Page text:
…because our PA government can’t pass a budget. There may come a time, also in the near future, when online education will be looked at as the savior of budgetary deficiencies, since it is often a cheaper way to educate kids. No need to hire an art teacher now! This online class guides kids through drawing still life and creating origami! No reason to spend money on books. There are open source materials for the low, low cost of free! With some schools on the brink of collapse due to lack of funding, I really do thing that eyes will be turned to online education to defray the cost. We must be prepared.

…because it matters to us, well, some of us at least. As a fully online K-12 educator, it’s my JOB to understand the ins and outs of online teaching and learning. My school is in competition with other cyber charters, and now we are in competition with blended models coming out of school districts, so if I want to remain employed at the school I love, I not only need to know how to do XYZ, but I have to be the best at XYZ.

…because it’s just cool, man. There is something for everyone in online education, and the opportunities for learning are so vast, one couldn’t experience them all in several lifetimes. If a person has access to a laptop and is shown how to extract the best and most valid resources/sources, there simply is no excuse that learning cannot or will not occur. Everyone can become an expert on anything, and it really is kind of amazing.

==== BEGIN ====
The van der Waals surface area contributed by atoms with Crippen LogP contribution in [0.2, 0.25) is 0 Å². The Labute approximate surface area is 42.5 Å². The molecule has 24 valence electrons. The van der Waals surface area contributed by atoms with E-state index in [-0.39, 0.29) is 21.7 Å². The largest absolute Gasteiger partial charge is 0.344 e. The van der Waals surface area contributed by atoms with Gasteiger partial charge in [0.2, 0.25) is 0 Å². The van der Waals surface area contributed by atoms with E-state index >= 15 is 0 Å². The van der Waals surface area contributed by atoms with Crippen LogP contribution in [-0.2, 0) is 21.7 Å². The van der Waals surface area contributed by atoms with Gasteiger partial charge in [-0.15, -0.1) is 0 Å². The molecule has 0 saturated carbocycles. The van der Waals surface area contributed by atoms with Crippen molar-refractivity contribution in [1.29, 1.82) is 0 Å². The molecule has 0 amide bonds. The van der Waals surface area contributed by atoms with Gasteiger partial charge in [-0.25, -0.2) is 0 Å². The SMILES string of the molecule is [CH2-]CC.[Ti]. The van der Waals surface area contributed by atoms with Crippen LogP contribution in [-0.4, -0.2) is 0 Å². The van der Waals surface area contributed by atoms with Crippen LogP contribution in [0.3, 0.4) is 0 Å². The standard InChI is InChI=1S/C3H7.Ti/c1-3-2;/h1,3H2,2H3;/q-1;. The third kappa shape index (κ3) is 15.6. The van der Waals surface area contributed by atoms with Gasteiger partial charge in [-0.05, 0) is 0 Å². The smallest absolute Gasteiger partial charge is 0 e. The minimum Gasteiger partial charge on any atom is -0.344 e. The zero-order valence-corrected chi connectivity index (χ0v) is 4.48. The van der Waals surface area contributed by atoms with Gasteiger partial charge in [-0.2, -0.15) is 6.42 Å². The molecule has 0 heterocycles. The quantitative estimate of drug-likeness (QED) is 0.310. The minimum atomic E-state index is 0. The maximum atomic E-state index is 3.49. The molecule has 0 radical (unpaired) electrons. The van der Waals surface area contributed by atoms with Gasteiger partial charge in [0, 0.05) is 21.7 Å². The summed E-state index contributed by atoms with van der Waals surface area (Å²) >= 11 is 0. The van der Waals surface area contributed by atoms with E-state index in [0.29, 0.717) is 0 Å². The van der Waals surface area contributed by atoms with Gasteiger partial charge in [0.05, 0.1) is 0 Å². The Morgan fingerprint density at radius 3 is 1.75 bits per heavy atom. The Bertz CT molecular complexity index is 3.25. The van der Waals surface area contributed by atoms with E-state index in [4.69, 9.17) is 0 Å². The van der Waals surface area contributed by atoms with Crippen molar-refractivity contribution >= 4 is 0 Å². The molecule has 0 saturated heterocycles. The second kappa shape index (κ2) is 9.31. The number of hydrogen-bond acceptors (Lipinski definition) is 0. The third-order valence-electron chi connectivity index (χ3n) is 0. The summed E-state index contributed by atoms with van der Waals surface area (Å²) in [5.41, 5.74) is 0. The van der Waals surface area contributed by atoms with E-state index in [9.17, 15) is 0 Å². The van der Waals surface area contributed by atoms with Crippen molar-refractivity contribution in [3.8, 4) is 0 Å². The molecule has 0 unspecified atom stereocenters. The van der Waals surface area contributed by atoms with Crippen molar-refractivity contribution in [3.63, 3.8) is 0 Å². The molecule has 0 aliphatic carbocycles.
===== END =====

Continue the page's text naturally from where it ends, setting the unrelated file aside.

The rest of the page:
Week 3 Article Reflection: The New (old) Science of Learning


I just discovered that I AM one of my teenage students. It has been so long since I’ve been in a typical student role, that having assignments and readings within the VOLT program places me squarely in their shoes. What level of motivation will I need to complete this week’s tasks? What is my previous knowledge coming into the readings and what will I be able to relate them to? What is my assessment of the learning this week and how will I (will I even) retain any of it beyond this week? This week’s readings, I think, kind of touch on the answers to those questions, and I am once again thankful that my learning is relevant and my time well spent.

The R. Keith Sawyer piece discusses learning sciences, and I found that I was able to really delve into this particular article. Opting for deeper conceptual understanding and reflection over instructionism, the old guard, means that education will become more meaningful and will carry us into the future better equipped to handle whatever is ahead.  While I respect researchers’ need to put the word science with many things, I believe “learning sciences” can be substituted with “the Art of Learning.” My limited logical brain knows it is important to theorize, experiment, clarify, quantify, qualify, measure, conclude and summarize; however, that which governs me, my creative side, narrowly sees teaching as an art. Observation has been my greatest instrument toward knowing how to design my instruction. Followed closely by reflection and revision, I have been able to spend my career so far trying various strategies, observing students’ reactions and successes or failures, and tweaking various bits to get more desired outcomes. I think of sitting to draw a picture, conceptualizing what I want it to look like, making some strokes, and erasing or redoing sections to make the figure match or at least resemble the image in my head. Sometimes, the sketch page ends up looking like a bloody mess. I guess sometimes my classroom has looked similarly. Thank goodness for resilient kids (and large erasers called summer)!